This week the Legislature’s Veterans & Legal Affairs Committee considered a measure to delay the implemention of a new citizen initiative to end the prohibition on the commercial cultivation, manufacture, distribution and sale of recreational marijuana and marijuana products. Legislative leaders say the bill LD 88, which would push out the deadline from this fall until February 2018, will give  a special 17-member joint select committee an additional three months to develop rules and regulations for retail shops and marijuana bars. The proposal would also fix a drafting error in the citizen initiative by creating penalties for underage possession of pot.

On Tuesday, groups representing medical professionals, municipalities and fundamentalist Christians came out strongly in support of the three-month extension. Scott Gagnon, who led the No on 1 campaign as the head of the group Smart Approaches to Marijuana Maine, argued that marijuana should be tightly regulated. 

“This narrowest of margins between yes and no should not be interpreted as a mandate for unfettered and unchecked marijuana legalization,” said Gagnon in support of the bill. “It is important that we do not ignore the deep concerns of the over 377,000 Mainers who said no out of their interest to protecting their children and their communities.”

The proposed deadline extension would still allow people age 21 and over to legally possess up to 21⁄2 ounces of marijuana and consume it in private residences when the referendum takes effect on January 30.

Sen. Justin Chenette (D-York Cty.) urged committee members to follow the original time frame outlined in the referendum. “How do we know that we can’t develop a complete regulatory framework within the nine-month time frame that was allotted to us by Maine voters?” asked Chenette. “If we put this much time, effort and energy into requesting  more time, we might actually start working on this and actually get somewhere.”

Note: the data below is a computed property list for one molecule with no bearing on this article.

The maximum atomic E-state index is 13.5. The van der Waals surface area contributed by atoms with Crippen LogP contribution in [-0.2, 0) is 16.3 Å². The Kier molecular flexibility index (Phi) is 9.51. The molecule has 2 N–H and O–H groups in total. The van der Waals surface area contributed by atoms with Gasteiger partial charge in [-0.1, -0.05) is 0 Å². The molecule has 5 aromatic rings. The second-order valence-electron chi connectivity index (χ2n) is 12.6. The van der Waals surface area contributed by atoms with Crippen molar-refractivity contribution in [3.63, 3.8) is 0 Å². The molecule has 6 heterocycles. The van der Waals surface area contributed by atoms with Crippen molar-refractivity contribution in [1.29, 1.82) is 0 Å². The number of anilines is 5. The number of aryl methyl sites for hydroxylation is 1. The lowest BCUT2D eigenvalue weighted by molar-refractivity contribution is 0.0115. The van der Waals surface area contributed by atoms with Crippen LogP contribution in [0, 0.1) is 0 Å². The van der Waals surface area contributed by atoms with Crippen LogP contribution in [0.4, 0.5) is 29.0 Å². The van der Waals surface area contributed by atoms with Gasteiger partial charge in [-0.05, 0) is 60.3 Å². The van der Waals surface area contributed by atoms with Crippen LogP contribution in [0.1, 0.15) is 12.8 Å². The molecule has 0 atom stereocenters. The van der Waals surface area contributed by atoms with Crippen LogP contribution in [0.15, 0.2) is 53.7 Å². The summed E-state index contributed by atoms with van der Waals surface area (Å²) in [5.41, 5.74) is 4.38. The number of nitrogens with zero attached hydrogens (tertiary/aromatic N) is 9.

Legalize Maine President Paul McCarrier, who drafted the referendum and helped lead the Question 1 campaign, argued that postponing licensing rules would have a “chilling effect” on investment by marijuana entrepreneurs. He added that it would also prevent Maine from getting a head start on developing a marijuana tourism industry, as Massachusetts, which also legalized pot by voter referendum in November, recently delayed allowing pot shops and bars to open until mid-2018.

Legalization advocates also noted that the plan would delay the ability of the state to collect taxes on marijuana that is currently being sold on the black market. The referendum directs 2 percent of the revenue to be earmarked for distribution to cities and towns. 



Caregivers Urge Preservation of Medical Program

 The referendum has also reignited a feud between the small medical marijuana grower community and pot dispensaries. Currently, there are eight retail medical dispensaries and 3,600 medicinal pot growers, known as “caregivers,” who are licensed by the state to cultivate and sell marijuana to certified patients. Caregiver and patient advocate Hillary Lister expressed concerns about whether LD 88 would impact another bill promoted by dispensaries that would bypass the rule-making process and allow medical marijuana dispensaries to sell recreational pot early. Both Lister and Appleton activist Will Neils worried that the Legislature could implement rules and regulations that would put caregivers at a competitive disadvantage to dispensaries and large out-of-state investors. 

“I don’t know about you,” said Neils, “but I don’t think that it’s a very good idea to shut down what has been one of the things that has kept thousands and thousands of families on their family properties for literally now multiple generations.”

However, a representative from the Maine Medical Association, which represents around 4,000 physicians, blasted the medical marijuana program during testimony.  

“We think it’s a mess,” said MMA lobbyist Gordon Smith. “We think that while a few hundred maybe people should qualify for medical marijuana, [but] there’s now like 50,000 certificates out there.… That’s why some physicians preferred to legalize it completely because they don’t want the medical community to be seen as fronting for recreational use, which is largely the case under the medical marijuana law.”

Smith argued that marijuana is useful for conditions like wasting syndrome for HIV patients and patients suffering from the effects of chemotherapy, but questioned its effectiveness in treating other conditions. Neils fired back against Smith’s assertions, arguing that marijuana is effective in treating addicts who have been “junked out” by doctors over-prescribing pharmaceutical drugs. 

Meanwhile, Gov. Paul LePage has been questioning the purpose of even having a medical marijuana program. “One thing I don’t understand is there’s a big lobby now pushing to keep medical marijuana but if you can buy marijuana anywheres and it’s legal, why do you need a regulatory environment to do medical marijuana?” said LePage in a radio appearance on January 5. “It doesn’t make any sense to me.”